[e2e] Fwd: Re: use of MAC addresses
detlef.bosau at web.de
Fri Apr 14 08:26:10 PDT 2006
> From the experience of telecom, separation of logical number and physical number is necessary;
> and separation of IP address function and Mac address is also necessary.
Basically, that´s the very question: Is the seperation of logical and
physical addresses really _necessary_? Or ist it done for historical
What I find particularly interesting in this discussion is, that it´s
obviously difficult, to find compelling reasons for this separation.
In fact, when I read Craig´s remark on mobility, this was perhaps the
most compelling reason for this separation in the whole discussion.
The reason for this might be, that IP is basically nothing else then a
protocol for a "generic network" which is in fact quite similar to the
interconnected "subnets". We establish an "internetwork" consisting on a
number of "subnetworks".
Of course, some of the subnetworks in use have mechanisms which are not
available to other ones, e.g. we can find upper limits for
transportation times in Token Ring whereas the same task is not possible
for Ethernet. If we combine those different subnetwokrss to an
internetworks, the internetwork´s feature set is necessarily the
intersection of the combined subnet´s ones.
Sometimes, I ask people for the difference between routing and bridging.
And then I get long answers, even longer than one of my posts. However,
the answer is astonishing simple: Basically, there is none.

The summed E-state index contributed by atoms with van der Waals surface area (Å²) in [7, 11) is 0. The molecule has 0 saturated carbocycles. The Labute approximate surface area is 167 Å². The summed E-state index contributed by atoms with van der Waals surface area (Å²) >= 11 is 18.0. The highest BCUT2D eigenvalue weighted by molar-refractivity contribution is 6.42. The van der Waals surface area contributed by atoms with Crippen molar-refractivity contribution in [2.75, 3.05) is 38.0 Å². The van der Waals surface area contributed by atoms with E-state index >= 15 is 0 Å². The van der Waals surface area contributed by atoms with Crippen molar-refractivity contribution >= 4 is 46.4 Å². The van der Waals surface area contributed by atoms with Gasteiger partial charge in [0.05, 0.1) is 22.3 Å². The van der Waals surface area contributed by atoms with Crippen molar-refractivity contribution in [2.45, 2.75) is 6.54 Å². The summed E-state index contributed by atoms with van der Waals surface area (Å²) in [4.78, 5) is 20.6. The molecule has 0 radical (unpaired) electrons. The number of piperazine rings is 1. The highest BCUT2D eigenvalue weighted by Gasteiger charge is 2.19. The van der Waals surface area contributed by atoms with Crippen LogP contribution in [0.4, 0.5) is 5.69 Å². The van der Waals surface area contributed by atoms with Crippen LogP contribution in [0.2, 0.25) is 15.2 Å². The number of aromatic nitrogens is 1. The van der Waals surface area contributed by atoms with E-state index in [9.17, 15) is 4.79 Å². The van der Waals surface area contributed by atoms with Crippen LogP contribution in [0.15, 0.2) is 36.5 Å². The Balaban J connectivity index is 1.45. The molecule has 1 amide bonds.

In either case, a store and forward system receives a packet and has to
decide where to send it.
Typically, IP routing is characterized by three tasks:
1. Addressing. Find a common address space for the whole network and a
unique address for each member.
2. Segmentation and Reassembly.
The second one is obsolete, as we dropped transparent segmentation in
favour of do path MTU discovery.
The third one is basically the same on L2 and L3.
The first one is a matter of definition.
However, I said routing was _basically_ the same one. In fact, there are
often subtle differences between routing in a LAN, in a WAN, in small
networks with only a few nodes, in large networks with a huge number of
nodes or in networks with mobile nodes which can be attached to the
network in different position.
And of course, we did not talk about network specific requirements yet,
like functional addresses or certain address formats for member
solicitations, which are beyound the scope of IP.
If you look at an IP network and e.g. an Ethernet from a programmers
point of view, the differences are sometimes very subtle. And this may
be the reason for the confusion.
Mail: detlef.bosau at web.de
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